J Cancer 2021; 12(18):5681-5686. doi:10.7150/jca.62853 This issue

Research Paper

When to apply immune checkpoint inhibitor in patients with refractory advanced gastric cancer

Hongsik Kim, Hana Kim, Minsang Lee, Minsuk Kwon, Jung Yong Hong, Jeeyun Lee, Ho Yeong Lim, Won Ki Kang, Seung Tae Kim Corresponding address

Division of Hematology-Oncology, Department of Medicine, Samsung Medical Center, Sungkyunkwan University School of Medicine, Seoul, Republic of Korea

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Citation:
Kim H, Kim H, Lee M, Kwon M, Hong JY, Lee J, Lim HY, Kang WK, Kim ST. When to apply immune checkpoint inhibitor in patients with refractory advanced gastric cancer. J Cancer 2021; 12(18):5681-5686. doi:10.7150/jca.62853. Available from https://www.jcancer.org/v12p5681.htm

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Abstract

Graphic abstract

Background: Immune checkpoint inhibitors (ICIs) show clinical benefit in patients with refractory advanced gastric cancer (GC). The ICIs in routine clinical practice have been used in various treatment lines. Therefore, we investigated the timing for application of ICI in patients with refractory advanced GC.

Methods: We analyzed 187 patients with refractory advanced or recurrent GC who received ICIS as a 3rd- or 4th-line treatment between September 2015 and October 2020. Clinical outcomes of overall survival (OS), progression-free survival (PFS), objective response rate (ORR), and disease control rate (DCR) were evaluated.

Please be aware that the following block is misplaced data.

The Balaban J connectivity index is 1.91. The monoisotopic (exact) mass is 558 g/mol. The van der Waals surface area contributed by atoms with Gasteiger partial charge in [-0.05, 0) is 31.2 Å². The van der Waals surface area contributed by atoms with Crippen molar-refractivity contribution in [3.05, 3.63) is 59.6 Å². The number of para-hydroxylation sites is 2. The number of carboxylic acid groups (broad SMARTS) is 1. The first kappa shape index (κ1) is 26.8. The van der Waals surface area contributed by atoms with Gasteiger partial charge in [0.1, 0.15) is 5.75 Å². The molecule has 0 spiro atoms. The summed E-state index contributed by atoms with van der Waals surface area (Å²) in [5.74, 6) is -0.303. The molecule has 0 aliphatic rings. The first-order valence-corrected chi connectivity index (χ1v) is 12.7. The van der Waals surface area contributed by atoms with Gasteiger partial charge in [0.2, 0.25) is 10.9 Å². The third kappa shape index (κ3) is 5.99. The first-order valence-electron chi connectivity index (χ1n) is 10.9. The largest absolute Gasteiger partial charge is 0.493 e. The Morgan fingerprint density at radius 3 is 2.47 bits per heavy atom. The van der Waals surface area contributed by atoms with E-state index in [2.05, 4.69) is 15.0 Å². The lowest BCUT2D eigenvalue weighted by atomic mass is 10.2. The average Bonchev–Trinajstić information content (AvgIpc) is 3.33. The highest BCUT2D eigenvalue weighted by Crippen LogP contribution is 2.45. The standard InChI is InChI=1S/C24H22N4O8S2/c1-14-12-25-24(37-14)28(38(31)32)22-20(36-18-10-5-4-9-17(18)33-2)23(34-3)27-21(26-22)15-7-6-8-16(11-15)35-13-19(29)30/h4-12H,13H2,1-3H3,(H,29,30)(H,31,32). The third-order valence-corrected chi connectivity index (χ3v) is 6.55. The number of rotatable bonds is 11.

Results: Among 187 patients, 105 received ICIs as a 3rd-line treatment and 82 as a 4th line. The ORR for ICIs was 10.5% (11/105) in 3rd line and 8.5% (7/82) in 4th line. The DCR for ICIs was 36.2% (38/105) in 3rd-line treatment and 31.7% (26/82) in 4th line. There was no significant difference for ORR (P = 0.819) or DCR (P = 0.870). The median PFS and OS to ICIs was 1.4 months (95% CI, 1.1 to 1.8 months) and 4.4 months (95% CI, 1.6 to 7.2 months) in 3rd line and 1.8 months (95% CI, 1.4 to 2.3 months) and 2.8 months (95% CI, 2.2 to 3.4 months) in 4th line. The median PFS and OS to ICIs was not different between 3rd line and 4th line (P = 0.495 and P=0.208, respectively). There were also no significant difference for PFS and OS between PD-L1-positive tumors (CPS≥1) and PD-L1-negative tumors (P = 0.910 and P=0.931, respectively).

Conclusions: ICIs showed similar clinical benefits in the 3rd-line and 4th-line settings. ICIs might be a reasonable approach for patients with refractory GC in the setting of 3rd-line or 4th-line treatment options.

Keywords: Gastric cancer, Immune checkpoint inhibitor, Nivolumab, Pembrolizumab, Biomarker

Introduction

Gastric cancer (GC) is the sixth most common cancer and the second leading cause of cancer death worldwide [1]. In Korea, GC is the most incident cancer and the fourth leading cause of cancer death [2]. In National Comprehensive Cancer Network (NCCN) and European Society for Medical Oncology (ESMO) guidelines, palliative chemotherapy is a standard care in patients with metastatic GC. The standard first-line chemotherapy is the combination of platinum and pyrimidine analogues, and common second lines are a combination of paclitaxel and ramucirumab, paclitaxel, docetaxel or irinotecan [3, 4]. Despite these treatments, most patients with advanced GC experience disease progression, and prognosis is very poor.